Parricidios. Deborah Castillo at the Carrillo Gil ...

Parricidios. Deborah Castillo at the Carrillo Gil Museum in Mexico City

Starting from three audio visual scenes Slapping Power, Parricidio y Las Dictadoras, the Venezuelan artist Deborah Castillo (Caracas, Venezuela 1971), in the exhibition Parricidios promoted by the Museo de Arte Carrillo Gil in Mexico City, investigates the consequences of socialist aspirations, geopolitical changes and the concept of power and its mythology, staging ideological ruins through a rigorous and disciplined lucidity.

Dissolving the significant and charming power of icons, the artist reconstructs contemporary history with artistic actions, shaking the collective imagination through highly emotional representations.

We are witnessing a not only aesthetic but also ideological collapse of the symbolism and iconography of power.

There is space, for instance, for the implosion of the patriarch-hero, which embodies in its character both the current dictatorship and the dictatorships that historically preceded him.

The spectator, which in turn is civis (citizen) too, is led toward a reinterpretation of the social events and ideological theories that are part of his belonging at the socio-cultural context. Moving away from the democratic ideal and repressing freedom, political action has often succumbed to the flattery of power, desire and greed, pursuing an illusory and precarious utopia of immortality. Castillo reminds us all of this process without hesitation. In Parricidio, the construction of power is therefore an aesthetic representation, or an onomatopoeia, based on the visual effects of perception, but also a wide and solid reflection, which is expressed through a search of iconoclastic order presented in three different but coherent situations.

With the material destruction of the iconic image, in fact, its worship aura disintegrates the result of centuries of collective mystification. We critically reflect on the patriarchs of recent history and on the old and new mythologies of power. But the origin, the father of historical events, the place in which each story is generated, is also the “homeland” with which the term shares the same etymological root. A homeland in which the concept of democracy, of which we almost passively recognize the presence in our social biographies, almost as healthy carriers of a shared ideology, is instead presented as a kind of chimera, perhaps the greatest one. And it is here that we focus on the real perception of this collective value by questioning ourselves about our social present.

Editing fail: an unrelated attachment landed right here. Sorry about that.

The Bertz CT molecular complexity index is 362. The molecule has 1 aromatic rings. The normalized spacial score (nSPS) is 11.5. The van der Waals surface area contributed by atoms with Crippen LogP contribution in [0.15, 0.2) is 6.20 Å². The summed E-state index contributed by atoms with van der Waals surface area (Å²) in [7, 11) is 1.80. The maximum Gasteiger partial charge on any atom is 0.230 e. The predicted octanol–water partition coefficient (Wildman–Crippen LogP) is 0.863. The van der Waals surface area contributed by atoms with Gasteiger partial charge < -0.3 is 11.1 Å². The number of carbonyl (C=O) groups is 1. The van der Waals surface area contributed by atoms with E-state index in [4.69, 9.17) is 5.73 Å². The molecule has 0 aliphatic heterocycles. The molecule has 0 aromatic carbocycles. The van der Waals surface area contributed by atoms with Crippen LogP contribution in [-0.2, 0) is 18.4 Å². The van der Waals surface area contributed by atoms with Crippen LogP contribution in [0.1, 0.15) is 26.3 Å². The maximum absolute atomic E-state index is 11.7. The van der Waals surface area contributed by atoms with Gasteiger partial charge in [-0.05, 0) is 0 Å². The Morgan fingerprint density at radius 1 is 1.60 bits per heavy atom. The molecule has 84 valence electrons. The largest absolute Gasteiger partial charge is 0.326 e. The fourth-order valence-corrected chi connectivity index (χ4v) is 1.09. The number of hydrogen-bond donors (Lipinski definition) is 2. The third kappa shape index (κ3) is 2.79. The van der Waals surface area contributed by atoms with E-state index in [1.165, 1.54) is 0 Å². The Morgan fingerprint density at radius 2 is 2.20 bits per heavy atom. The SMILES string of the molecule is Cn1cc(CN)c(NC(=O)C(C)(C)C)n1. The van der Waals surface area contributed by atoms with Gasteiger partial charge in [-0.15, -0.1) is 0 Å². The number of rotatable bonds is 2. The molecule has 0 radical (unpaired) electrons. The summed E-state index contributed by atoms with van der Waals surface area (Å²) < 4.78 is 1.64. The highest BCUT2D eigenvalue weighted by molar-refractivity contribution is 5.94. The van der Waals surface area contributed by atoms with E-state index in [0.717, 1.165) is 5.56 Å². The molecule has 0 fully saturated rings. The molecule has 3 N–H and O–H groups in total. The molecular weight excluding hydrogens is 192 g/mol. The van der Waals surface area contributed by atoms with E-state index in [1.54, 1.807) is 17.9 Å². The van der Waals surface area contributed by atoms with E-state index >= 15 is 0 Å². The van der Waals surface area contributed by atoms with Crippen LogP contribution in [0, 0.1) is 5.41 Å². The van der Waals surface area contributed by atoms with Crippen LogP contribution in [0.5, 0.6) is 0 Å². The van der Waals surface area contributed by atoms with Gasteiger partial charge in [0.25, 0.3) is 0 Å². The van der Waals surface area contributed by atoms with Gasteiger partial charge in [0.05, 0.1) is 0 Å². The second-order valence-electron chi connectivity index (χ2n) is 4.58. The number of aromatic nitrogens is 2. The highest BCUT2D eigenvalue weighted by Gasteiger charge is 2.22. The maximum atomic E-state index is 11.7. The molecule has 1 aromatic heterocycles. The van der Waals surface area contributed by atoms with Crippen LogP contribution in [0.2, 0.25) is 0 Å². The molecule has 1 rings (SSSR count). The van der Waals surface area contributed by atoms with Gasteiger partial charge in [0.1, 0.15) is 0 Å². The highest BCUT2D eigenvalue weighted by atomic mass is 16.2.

There is not nostalgia or projection towards the future, only critical observation.

And Castillo, who lives and works in New York since some years, turns his gaze to her Country by setting up her work of a meaning that embraces both the specificity of the Venezuelan situation and the various events that historically occur in the different latitudes of the globe.

Slapping Power (2015) is, on the other hand, a documentary work that comes from a performance in which the artist attacks the symbols that represent the nation, the power and the ideological patriarchs as a signal of challenge and dissent. In Parricidio (2017) the action is directed towards a hybrid monument composed of the body of Simón Bolívar and the head of Lenin as characters of the myth. In Las Dictadoras (2017) the stereotypes of power that feed the history are displayed through actions and gestures directed by five female bodies which parodically embody Zedong, Marx, Stalin, Lenin e Castro.

The stone emblem charged of historical energy, meanings and apparent transcendence, becomes the target of a critical and material operation conveyed and handed down to posterity by the multimedia support that concretely and symbolically degrades the imaginary of power.

Since ancient times, the events of Roman history have shown that parricide was conceived as a serious crime directed against a family member, a direct descendent. Is it not perhaps that the recovery of the pure ideal hidden in the etymology of events requires a new reflection imploding familiar commonplaces consolidated for centuries? On this and other matters, the art of Castillo is certainly an interesting deal to think about it.

The exhibition promoted by the Museo de Arte Carillo Gil in Mexico City will run until November 4th.

Giuliana Schiavone


Deborah Castillo, Slapping Power, 2015, sequenze. Courtesy of the artist and MACG, Città del Messico

Deborah Castillo, Slapping Power, 2015, sequenze video. Courtesy of the artist and MACG, Città del Messico

Deborah Castillo, Las dictadoras, 2017. Courtesy of the artist and MACG, Città del Messico

Deborah Castillo, Slapping Power, 2015. Courtesy of the artist and MACG, Città del Messico


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